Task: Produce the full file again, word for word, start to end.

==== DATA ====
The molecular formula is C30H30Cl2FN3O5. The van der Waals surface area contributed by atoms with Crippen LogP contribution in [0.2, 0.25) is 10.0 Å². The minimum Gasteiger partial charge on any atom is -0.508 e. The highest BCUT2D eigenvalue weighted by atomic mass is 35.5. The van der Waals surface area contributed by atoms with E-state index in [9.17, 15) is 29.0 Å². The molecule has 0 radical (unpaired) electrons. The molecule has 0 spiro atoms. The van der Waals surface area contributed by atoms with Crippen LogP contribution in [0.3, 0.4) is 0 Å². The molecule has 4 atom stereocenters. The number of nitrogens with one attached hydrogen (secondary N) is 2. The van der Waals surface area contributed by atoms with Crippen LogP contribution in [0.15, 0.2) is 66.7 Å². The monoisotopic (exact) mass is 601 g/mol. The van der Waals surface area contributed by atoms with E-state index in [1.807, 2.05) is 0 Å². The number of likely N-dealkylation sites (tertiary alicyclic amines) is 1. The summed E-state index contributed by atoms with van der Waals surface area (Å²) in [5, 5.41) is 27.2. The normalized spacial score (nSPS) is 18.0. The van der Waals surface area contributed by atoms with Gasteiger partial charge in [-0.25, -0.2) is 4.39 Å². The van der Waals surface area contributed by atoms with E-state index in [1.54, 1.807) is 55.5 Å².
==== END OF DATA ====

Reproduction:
The molecular formula is C30H30Cl2FN3O5. The van der Waals surface area contributed by atoms with Crippen LogP contribution in [0.2, 0.25) is 10.0 Å². The minimum Gasteiger partial charge on any atom is -0.508 e. The highest BCUT2D eigenvalue weighted by atomic mass is 35.5. The van der Waals surface area contributed by atoms with E-state index in [9.17, 15) is 29.0 Å². The molecule has 0 radical (unpaired) electrons. The molecule has 0 spiro atoms. The van der Waals surface area contributed by atoms with Crippen LogP contribution in [0.3, 0.4) is 0 Å². The molecule has 4 atom stereocenters. The number of nitrogens with one attached hydrogen (secondary N) is 2. The van der Waals surface area contributed by atoms with Crippen LogP contribution in [0.15, 0.2) is 66.7 Å². The monoisotopic (exact) mass is 601 g/mol. The van der Waals surface area contributed by atoms with E-state index in [1.807, 2.05) is 0 Å². The number of likely N-dealkylation sites (tertiary alicyclic amines) is 1. The summed E-state index contributed by atoms with van der Waals surface area (Å²) in [5, 5.41) is 27.2. The normalized spacial score (nSPS) is 18.0. The van der Waals surface area contributed by atoms with Gasteiger partial charge in [-0.25, -0.2) is 4.39 Å². The van der Waals surface area contributed by atoms with E-state index in [1.54, 1.807) is 55.5 Å².